‘I opted out of any sexuality and found that a really safe, really strong place to be’
actor she met on set of The Chronicles of Narnia – he was playing the part of a centaur to her White Witch. ‘It’s a fabulous fantasy,’ she told The Scotsman. ‘We’re not all sleeping together I’m sorry to tell you. It’s much more boring than that.’
Boring, no. Unconventional, definitely. The reality was that Swinton and Kopp had been ‘sweethearts’ for several years, attending functions together; the media simply hadn’t noticed. John Byrne, a playwright, had also found a new ‘sweetheart’. ‘We are the best of pals and adore being parents,’ Swinton told the Los Angeles Times in 2008. ‘We ostensibly live in the same house but I travel the world with a delightful painter.The arrangement is just so sane. ’As for the hinted-at threesomes: ‘The truth is I tend to share my bed with two children and a dog here – it’s rather crowded and very, very cuddly.’
These are Swinton’s two worlds: the fast-paced celebrity lane, a whirlwind of filming and mixing with designers and directors, and then her Scottish home, with a field and a kitchen garden, and chickens. ‘People think she’s a chic fashion victim,’ Lagerfeld said of Swinton, who was the face for Chanel’s Paris/Edinburgh collection 2013, but ‘she’s the most down-to-earth person you will ever meet.’
She has referred to her twins as her ‘insanely pagan hippie children,’ joking that perhaps they’ll rebel one day and become ‘Nazi accountants’. They attended a school where education involves learning how to grow vegetables and raise animals. In 2011, a journalist for The Telegraph enquired why Swinton didn’t want to cut her 13-year-old son’s hair – it reached down to his waist. ‘Hair holds energy and history… People being mistaken for a different gender is very common in my house,’ she said.
The pull of androgyny has always played a role in her identity. She was born in London into an Anglo-Scottish military family that can trace its heritage back to the ninth century. Her father is Major-General Sir John Swinton, former head of the Queen’s Household Division. Her mother Judith was Australian. ‘From childhood, I remember more about his black patent, gold livery, scarlet-striped legs and medal ribbons than I do of my mother’s evening dresses,’ she told W. ‘I would rather be handsome, as he is, for an hour than pretty for a week.’
The only girl, with three brothers, she never ‘really felt girly’. At the age of 10 she was sent to Westheath, a boarding school where Diana Spencer (later Princess Diana) was a contemporary. She knew she ‘wasn’t pretty’ and was okay with that, telling The Scotsman, ‘I opted out of any sexuality and found that a really safe, really strong place to be.’ She earned a place at Cambridge University, where she wanted to read poetry but changed to social and political science. After graduation, she won a place with the esteemed Royal Shakespeare Company, which she later described as ‘boring’.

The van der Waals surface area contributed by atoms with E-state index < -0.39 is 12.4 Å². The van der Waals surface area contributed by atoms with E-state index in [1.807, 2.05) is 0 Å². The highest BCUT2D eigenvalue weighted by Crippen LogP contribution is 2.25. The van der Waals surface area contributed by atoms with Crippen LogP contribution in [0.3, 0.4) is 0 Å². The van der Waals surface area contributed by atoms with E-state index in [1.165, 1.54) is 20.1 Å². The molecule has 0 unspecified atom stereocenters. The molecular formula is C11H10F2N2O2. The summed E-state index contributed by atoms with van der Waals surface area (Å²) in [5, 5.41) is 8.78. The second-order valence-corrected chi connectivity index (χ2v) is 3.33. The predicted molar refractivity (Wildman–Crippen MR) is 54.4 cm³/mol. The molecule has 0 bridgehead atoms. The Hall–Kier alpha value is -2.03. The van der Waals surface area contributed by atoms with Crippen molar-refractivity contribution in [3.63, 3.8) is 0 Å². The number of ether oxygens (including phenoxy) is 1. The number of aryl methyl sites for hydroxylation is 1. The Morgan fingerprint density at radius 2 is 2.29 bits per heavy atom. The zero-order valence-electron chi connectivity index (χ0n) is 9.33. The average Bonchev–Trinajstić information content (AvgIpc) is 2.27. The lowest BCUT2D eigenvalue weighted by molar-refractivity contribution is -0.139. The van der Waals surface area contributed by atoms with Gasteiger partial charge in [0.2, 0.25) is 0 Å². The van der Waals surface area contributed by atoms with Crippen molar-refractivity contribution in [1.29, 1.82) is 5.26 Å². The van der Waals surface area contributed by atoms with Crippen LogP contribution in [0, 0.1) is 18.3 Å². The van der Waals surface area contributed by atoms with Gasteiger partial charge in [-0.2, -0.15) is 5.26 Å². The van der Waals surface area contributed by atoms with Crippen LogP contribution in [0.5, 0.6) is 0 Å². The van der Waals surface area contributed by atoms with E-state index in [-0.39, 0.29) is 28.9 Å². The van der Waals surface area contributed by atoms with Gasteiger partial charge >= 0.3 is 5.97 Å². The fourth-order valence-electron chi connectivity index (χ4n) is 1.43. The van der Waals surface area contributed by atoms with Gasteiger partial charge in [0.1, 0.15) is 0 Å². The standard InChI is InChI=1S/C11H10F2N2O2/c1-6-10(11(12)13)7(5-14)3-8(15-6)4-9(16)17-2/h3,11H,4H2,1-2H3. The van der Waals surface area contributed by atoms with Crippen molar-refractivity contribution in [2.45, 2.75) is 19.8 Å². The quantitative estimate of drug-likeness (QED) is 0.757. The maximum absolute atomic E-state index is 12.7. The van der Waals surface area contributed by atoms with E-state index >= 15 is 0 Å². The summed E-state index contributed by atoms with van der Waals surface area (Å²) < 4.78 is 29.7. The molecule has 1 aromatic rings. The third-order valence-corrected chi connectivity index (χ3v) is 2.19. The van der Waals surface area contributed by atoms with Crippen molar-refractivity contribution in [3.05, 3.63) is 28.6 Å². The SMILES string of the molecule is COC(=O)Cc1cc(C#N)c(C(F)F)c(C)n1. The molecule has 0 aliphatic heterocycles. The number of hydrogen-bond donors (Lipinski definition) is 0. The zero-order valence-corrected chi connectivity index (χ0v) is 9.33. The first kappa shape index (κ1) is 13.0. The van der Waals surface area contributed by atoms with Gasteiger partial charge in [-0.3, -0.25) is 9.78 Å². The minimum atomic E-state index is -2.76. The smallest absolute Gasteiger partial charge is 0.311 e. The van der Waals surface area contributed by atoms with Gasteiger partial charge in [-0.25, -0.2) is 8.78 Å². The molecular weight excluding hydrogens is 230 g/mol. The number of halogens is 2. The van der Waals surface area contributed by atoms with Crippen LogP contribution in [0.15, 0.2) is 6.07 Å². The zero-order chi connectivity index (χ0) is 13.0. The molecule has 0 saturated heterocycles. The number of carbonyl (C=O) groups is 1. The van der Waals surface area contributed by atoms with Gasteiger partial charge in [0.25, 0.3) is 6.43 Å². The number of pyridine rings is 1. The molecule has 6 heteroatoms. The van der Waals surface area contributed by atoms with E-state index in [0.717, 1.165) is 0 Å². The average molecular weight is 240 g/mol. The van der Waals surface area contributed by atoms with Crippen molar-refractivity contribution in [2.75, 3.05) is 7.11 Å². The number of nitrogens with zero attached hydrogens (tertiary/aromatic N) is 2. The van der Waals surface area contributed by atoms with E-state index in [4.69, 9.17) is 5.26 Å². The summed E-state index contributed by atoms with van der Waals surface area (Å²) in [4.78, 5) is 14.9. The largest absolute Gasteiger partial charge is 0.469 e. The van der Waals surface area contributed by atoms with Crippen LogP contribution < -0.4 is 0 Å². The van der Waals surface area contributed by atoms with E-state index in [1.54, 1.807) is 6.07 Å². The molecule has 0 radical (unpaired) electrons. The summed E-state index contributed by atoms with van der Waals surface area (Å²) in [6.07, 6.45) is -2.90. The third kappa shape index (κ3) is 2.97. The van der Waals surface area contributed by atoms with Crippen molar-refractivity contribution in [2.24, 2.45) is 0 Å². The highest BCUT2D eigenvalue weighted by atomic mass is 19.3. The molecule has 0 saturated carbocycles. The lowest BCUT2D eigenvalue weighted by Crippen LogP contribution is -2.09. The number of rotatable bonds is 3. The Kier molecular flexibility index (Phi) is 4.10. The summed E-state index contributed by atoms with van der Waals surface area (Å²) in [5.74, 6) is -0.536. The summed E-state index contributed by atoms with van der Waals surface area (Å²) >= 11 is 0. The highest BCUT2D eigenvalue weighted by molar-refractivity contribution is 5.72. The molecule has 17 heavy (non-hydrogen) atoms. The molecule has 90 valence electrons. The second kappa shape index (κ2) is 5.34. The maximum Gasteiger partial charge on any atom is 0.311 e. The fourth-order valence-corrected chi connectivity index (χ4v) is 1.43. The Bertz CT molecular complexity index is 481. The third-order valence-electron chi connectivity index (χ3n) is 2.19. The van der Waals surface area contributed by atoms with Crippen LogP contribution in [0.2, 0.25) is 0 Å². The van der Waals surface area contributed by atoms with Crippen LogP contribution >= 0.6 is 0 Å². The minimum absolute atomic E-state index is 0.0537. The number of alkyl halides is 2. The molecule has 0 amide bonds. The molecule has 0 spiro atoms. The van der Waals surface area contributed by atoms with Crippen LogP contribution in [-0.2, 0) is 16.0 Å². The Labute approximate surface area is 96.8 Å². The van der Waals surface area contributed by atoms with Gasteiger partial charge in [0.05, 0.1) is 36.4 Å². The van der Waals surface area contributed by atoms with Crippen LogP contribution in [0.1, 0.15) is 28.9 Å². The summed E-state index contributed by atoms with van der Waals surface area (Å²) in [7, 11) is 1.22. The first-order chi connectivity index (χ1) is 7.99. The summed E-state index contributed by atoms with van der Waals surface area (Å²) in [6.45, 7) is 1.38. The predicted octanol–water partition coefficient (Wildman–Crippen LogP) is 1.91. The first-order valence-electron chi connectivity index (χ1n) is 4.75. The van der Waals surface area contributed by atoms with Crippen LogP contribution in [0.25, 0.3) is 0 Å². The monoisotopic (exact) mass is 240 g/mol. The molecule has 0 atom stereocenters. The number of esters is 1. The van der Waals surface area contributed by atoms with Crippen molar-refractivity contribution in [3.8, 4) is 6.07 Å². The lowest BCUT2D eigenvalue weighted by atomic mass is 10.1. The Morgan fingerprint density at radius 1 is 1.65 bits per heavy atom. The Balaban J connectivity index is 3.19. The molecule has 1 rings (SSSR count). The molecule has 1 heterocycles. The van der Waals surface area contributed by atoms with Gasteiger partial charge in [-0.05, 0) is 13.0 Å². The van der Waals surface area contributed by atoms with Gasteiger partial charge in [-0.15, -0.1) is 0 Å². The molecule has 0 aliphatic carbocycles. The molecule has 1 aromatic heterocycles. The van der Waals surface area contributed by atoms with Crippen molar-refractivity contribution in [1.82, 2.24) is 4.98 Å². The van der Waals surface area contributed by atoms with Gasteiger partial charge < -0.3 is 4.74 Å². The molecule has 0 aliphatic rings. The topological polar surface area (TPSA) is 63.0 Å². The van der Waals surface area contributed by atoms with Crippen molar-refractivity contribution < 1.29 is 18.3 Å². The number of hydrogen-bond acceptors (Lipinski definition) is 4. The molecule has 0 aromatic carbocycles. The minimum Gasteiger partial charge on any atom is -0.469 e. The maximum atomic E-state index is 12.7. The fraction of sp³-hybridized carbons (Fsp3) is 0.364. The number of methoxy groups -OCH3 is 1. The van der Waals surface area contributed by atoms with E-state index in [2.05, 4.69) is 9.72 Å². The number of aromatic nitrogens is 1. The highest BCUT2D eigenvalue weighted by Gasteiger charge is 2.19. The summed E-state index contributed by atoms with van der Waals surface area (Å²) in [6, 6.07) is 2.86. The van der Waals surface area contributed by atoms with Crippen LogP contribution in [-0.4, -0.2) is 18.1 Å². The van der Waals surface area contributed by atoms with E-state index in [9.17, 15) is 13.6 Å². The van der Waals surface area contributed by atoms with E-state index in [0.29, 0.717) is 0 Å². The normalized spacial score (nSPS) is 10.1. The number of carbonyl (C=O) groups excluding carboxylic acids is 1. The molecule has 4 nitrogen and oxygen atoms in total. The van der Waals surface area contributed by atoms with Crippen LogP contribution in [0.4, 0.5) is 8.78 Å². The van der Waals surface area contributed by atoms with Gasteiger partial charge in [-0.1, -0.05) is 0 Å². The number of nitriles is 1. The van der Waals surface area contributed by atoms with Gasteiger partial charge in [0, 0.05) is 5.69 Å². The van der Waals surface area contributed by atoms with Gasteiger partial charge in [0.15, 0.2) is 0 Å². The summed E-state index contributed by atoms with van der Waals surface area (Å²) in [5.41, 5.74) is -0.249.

It was then that she met Jarman, and spent the next 10 years appearing in his arthouse movies. The first film that got her noticed was Orlando, based on Virginia Woolf’s novel, where an androgynous man lives through different centuries (waking up in one era to discover he’s a woman). The part was a natural fit.‘She’s always been interested in ambiguity, transformation, transgender,’ says her friend Jerry Stafford. ‘Clothes are an extension of this. It’s Nancy Mitford meets David Bowie.’ At school she remembers buying Bowie’s album Aladdin Sane because she recognised a kindred spirit.‘The fact that he not only looked physically like me but was also of indeterminate gender was really striking,’ she told The Scotsman. ‘And it felt like good company.’ She’s referred to him as her ‘alien cousin’ and others agree on the similarities: there’s a popular Tumblr account called Tilda Stardust that suggests that they are in fact the same person.
She might be 53, but you wonder if Swinton will really ever age.‘I don’t know about you, but I already feel like I’ve lived for several centuries,’ she said recently. ‘Life’s long. And it’s a pretty fascinating ride.’ When asked what her next project entails, she replied:‘I’ll have to think of a new challenge,’ pausing to think of something really out of this world. Her face lights up.‘Maybe a bank manager?’
Clockwise from top Tilda Swinton with beau Sandro Kopp in the Maldives, 2010; former love John Byrne in Scotland, 2011; attending the BAFTAs in London, 2012; her son Xavier Byrne (left, right and below); at The Beach premiere, Los Angeles, 2000; attending a reception for Teknolust in Toronto, 2002; stylish in New York, 2011; at Cannes, 2012; part of ‘The Maybe’ at London’s Serpentine Gallery, 1995.
Clockwise from above
Receiving the Douglas Sirk prize at the Hamburg Festival, 2013; winning the Oscar for best supporting actress, Los Angeles, 2008; with director Jim Jarmusch, New York, 2014; with Oscar winners Daniel Day-Lewis, Marion Cotillard and Javier Bardem, Los Angeles, 2008; sharing her birthday cake with David Bowie, New York, 2013.